With protective abortion laws proving themselves in states like Pennsylvania, pro-life advocates are redoubling their efforts on the national level. For the first time since Roe vs. Wade, both houses of Congress now have pro-life majorities, resulting in a number of victories last year: banning abortions in overseas military hospitals and federal prisons, disallowing federal health insurance plans that cover abortions, and blocking the confirmation of President Clinton's pro-choice nominee for surgeon general. Indeed, according to a study by the Boston Globe, pro-abortion advocates have won only 10 of the 81 abortion-related votes in Congress since 1995.
Most encouraging of all for pro-life forces is the crack that has recently appeared in the seemingly impenetrable wall of public support for a "woman's right to choose." According to opinion polls, the gruesome, late-term procedure known as partial-birth abortion has for the first time caused a majority of respondents to call for outlawing one class of abortions altogether. The New Yorker reported recently that Americans are now evenly split between those who call themselves "pro-life" versus "pro-choice," compared to just a year earlier, when the "pro-choice" label claimed an 18 percent lead.
But even as public opinion seems for the first time to be shifting-however slowly-in favor of the pro-life position, a new danger on the horizon threatens to change the very terms of the debate. It's as if Washington's soldiers, shivering in the Valley Forge cold, suddenly had to face an incoming Scud missile with nothing but their muzzle-loaders and cannons.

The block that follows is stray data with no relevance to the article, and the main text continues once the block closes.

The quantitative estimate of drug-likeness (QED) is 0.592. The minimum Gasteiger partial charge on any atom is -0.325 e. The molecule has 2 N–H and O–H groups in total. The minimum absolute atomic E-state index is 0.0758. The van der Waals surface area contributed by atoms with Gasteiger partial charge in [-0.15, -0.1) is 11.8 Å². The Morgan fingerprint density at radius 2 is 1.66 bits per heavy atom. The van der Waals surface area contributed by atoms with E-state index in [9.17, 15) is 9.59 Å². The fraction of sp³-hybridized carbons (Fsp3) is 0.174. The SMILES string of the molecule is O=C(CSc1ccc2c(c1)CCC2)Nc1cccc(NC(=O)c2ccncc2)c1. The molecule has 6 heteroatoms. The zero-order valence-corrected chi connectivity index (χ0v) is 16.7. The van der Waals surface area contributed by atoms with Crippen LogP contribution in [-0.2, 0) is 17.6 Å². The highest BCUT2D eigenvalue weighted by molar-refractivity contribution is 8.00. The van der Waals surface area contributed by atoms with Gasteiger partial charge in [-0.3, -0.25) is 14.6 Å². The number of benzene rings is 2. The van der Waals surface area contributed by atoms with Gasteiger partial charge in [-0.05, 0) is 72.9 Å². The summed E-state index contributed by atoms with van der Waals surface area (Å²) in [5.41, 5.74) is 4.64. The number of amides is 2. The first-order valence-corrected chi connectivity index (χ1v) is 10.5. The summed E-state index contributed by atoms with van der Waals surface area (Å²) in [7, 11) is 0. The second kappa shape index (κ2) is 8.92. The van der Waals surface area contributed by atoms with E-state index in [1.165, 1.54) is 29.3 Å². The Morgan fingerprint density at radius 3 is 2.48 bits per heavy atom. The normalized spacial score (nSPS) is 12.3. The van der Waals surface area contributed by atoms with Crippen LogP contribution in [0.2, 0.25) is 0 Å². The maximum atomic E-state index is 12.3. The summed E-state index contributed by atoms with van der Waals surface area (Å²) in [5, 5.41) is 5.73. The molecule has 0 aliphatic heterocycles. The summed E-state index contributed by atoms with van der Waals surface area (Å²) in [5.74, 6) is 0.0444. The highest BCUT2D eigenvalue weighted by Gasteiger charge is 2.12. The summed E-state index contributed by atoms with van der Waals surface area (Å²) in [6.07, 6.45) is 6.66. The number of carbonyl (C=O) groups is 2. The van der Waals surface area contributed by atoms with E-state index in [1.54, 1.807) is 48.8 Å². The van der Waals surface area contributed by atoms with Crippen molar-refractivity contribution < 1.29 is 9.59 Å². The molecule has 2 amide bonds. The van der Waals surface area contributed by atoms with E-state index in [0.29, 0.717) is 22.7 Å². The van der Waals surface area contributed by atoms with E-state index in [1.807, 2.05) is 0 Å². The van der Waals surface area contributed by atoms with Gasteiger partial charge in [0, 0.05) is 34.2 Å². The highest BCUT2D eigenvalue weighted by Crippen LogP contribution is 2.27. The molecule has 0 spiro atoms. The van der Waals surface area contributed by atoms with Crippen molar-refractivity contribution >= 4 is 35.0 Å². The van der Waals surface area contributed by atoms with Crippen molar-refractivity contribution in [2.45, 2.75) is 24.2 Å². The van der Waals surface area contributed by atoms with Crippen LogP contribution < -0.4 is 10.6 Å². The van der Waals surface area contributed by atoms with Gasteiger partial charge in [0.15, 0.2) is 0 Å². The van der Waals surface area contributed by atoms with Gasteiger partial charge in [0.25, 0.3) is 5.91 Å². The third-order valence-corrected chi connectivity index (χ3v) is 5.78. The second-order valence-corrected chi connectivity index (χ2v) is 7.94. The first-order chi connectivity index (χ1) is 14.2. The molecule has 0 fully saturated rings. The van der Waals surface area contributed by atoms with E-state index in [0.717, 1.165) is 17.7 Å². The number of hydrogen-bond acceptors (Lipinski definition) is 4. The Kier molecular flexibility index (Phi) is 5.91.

That missile was launched early last month, when Jerry Edwards, a Planned Parenthood doctor in Houston, announced that over the past three years he had performed nearly 2,500 abortions on women as little as eight days pregnant. Using a syringe, Dr. Edwards can remove the gestational sac-complete with an unborn child less than an eighth of an inch long-in just two minutes. The procedure requires no uncomfortable scraping or noisy vacuuming, and since it takes place before the woman has even missed a period or experienced hormonal changes, it may hardly seem like terminating a pregnancy at all.
The news from Houston immediately made the front page of The New York Times, and Planned Parenthood clinics across the country announced that they, too, would soon begin offering the very early abortions. Predictably enough, abortion enthusiasts lauded the procedure as a breakthrough for women. "For most women, the sooner they know they're pregnant, and the sooner they decide what they're going to do, the better," said Michael Burnhill, vice president for medical affairs at the Planned Parenthood Federation of America. "With these very early abortions, we're talking about a whole gestational sac that's the size of a matchstick head. It's nobody's picture of a little baby sucking its thumb."
That, for pro-lifers, is exactly the problem. Traditionally, doctors have been reluctant to perform abortions before the sixth or seventh week because inaccurate early pregnancy tests could result in botched operations. This gave pro-lifers the chance to point out how quickly an unborn child becomes recognizably a baby. And despite all their efforts to portray the child as nothing more than a piece of tissue, abortion advocates have never been able to erase completely that image of the little baby sucking its thumb.
But what will happen as more women opt for very early abortions, before the preborn child even has a thumb to suck on? How will abortion protesters make women think twice about ending their pregnancies once medical technology has smoothed the emotional edge off their arguments?